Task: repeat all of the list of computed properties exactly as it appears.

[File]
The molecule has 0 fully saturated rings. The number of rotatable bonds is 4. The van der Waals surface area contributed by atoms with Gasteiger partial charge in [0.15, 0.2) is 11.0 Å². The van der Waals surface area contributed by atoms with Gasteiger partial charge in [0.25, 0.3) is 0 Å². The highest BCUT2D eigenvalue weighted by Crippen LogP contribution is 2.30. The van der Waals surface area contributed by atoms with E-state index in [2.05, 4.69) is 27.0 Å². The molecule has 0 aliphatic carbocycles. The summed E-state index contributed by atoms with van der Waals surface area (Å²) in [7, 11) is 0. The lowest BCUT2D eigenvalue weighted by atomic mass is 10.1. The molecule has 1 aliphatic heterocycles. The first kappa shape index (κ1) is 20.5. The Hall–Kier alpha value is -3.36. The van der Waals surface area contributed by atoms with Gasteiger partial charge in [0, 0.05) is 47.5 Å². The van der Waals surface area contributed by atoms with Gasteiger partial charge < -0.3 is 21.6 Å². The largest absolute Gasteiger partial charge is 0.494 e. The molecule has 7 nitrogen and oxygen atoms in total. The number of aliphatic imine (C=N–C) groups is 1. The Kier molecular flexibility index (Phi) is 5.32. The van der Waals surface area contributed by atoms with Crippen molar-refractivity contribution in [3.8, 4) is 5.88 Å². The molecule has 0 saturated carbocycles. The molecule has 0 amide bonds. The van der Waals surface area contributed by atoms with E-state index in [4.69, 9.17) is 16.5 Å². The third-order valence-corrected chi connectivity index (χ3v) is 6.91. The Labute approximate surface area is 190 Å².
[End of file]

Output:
The molecule has 0 fully saturated rings. The number of rotatable bonds is 4. The van der Waals surface area contributed by atoms with Gasteiger partial charge in [0.15, 0.2) is 11.0 Å². The van der Waals surface area contributed by atoms with Gasteiger partial charge in [0.25, 0.3) is 0 Å². The highest BCUT2D eigenvalue weighted by Crippen LogP contribution is 2.30. The van der Waals surface area contributed by atoms with E-state index in [2.05, 4.69) is 27.0 Å². The molecule has 0 aliphatic carbocycles. The summed E-state index contributed by atoms with van der Waals surface area (Å²) in [7, 11) is 0. The lowest BCUT2D eigenvalue weighted by atomic mass is 10.1. The molecule has 1 aliphatic heterocycles. The first kappa shape index (κ1) is 20.5. The Hall–Kier alpha value is -3.36. The van der Waals surface area contributed by atoms with Gasteiger partial charge in [0, 0.05) is 47.5 Å². The van der Waals surface area contributed by atoms with Gasteiger partial charge < -0.3 is 21.6 Å². The largest absolute Gasteiger partial charge is 0.494 e. The molecule has 7 nitrogen and oxygen atoms in total. The number of aliphatic imine (C=N–C) groups is 1. The Kier molecular flexibility index (Phi) is 5.32. The van der Waals surface area contributed by atoms with Crippen molar-refractivity contribution in [3.8, 4) is 5.88 Å². The molecule has 0 saturated carbocycles. The molecule has 0 amide bonds. The van der Waals surface area contributed by atoms with E-state index in [4.69, 9.17) is 16.5 Å². The third-order valence-corrected chi connectivity index (χ3v) is 6.91. The Labute approximate surface area is 190 Å².